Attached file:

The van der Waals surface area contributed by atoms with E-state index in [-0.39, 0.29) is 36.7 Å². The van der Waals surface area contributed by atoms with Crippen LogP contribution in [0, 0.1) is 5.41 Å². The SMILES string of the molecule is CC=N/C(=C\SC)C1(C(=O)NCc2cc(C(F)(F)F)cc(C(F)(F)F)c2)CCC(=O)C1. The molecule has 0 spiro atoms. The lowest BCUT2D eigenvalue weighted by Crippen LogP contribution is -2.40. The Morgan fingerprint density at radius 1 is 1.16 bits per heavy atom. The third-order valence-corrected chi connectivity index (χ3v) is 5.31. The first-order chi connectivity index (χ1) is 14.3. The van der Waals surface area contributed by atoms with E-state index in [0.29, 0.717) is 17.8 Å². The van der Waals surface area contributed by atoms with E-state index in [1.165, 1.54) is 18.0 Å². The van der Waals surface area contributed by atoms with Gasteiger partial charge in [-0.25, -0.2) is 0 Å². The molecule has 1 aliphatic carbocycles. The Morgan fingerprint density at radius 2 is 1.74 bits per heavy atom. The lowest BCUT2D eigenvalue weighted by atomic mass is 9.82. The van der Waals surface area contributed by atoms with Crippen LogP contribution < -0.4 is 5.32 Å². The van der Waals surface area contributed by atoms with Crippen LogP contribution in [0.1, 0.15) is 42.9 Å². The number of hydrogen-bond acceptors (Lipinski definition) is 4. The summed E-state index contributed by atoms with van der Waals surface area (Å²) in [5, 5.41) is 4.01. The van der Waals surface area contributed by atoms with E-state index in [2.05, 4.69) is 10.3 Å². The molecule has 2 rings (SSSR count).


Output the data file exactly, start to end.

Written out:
The van der Waals surface area contributed by atoms with E-state index in [-0.39, 0.29) is 36.7 Å². The van der Waals surface area contributed by atoms with Crippen LogP contribution in [0, 0.1) is 5.41 Å². The SMILES string of the molecule is CC=N/C(=C\SC)C1(C(=O)NCc2cc(C(F)(F)F)cc(C(F)(F)F)c2)CCC(=O)C1. The molecule has 0 spiro atoms. The lowest BCUT2D eigenvalue weighted by Crippen LogP contribution is -2.40. The Morgan fingerprint density at radius 1 is 1.16 bits per heavy atom. The third-order valence-corrected chi connectivity index (χ3v) is 5.31. The first-order chi connectivity index (χ1) is 14.3. The van der Waals surface area contributed by atoms with E-state index in [0.29, 0.717) is 17.8 Å². The van der Waals surface area contributed by atoms with E-state index in [1.165, 1.54) is 18.0 Å². The van der Waals surface area contributed by atoms with Gasteiger partial charge in [-0.25, -0.2) is 0 Å². The molecule has 1 aliphatic carbocycles. The Morgan fingerprint density at radius 2 is 1.74 bits per heavy atom. The lowest BCUT2D eigenvalue weighted by atomic mass is 9.82. The van der Waals surface area contributed by atoms with Crippen LogP contribution < -0.4 is 5.32 Å². The van der Waals surface area contributed by atoms with Crippen LogP contribution in [0.1, 0.15) is 42.9 Å². The number of hydrogen-bond acceptors (Lipinski definition) is 4. The summed E-state index contributed by atoms with van der Waals surface area (Å²) in [5, 5.41) is 4.01. The van der Waals surface area contributed by atoms with E-state index in [2.05, 4.69) is 10.3 Å². The molecule has 2 rings (SSSR count).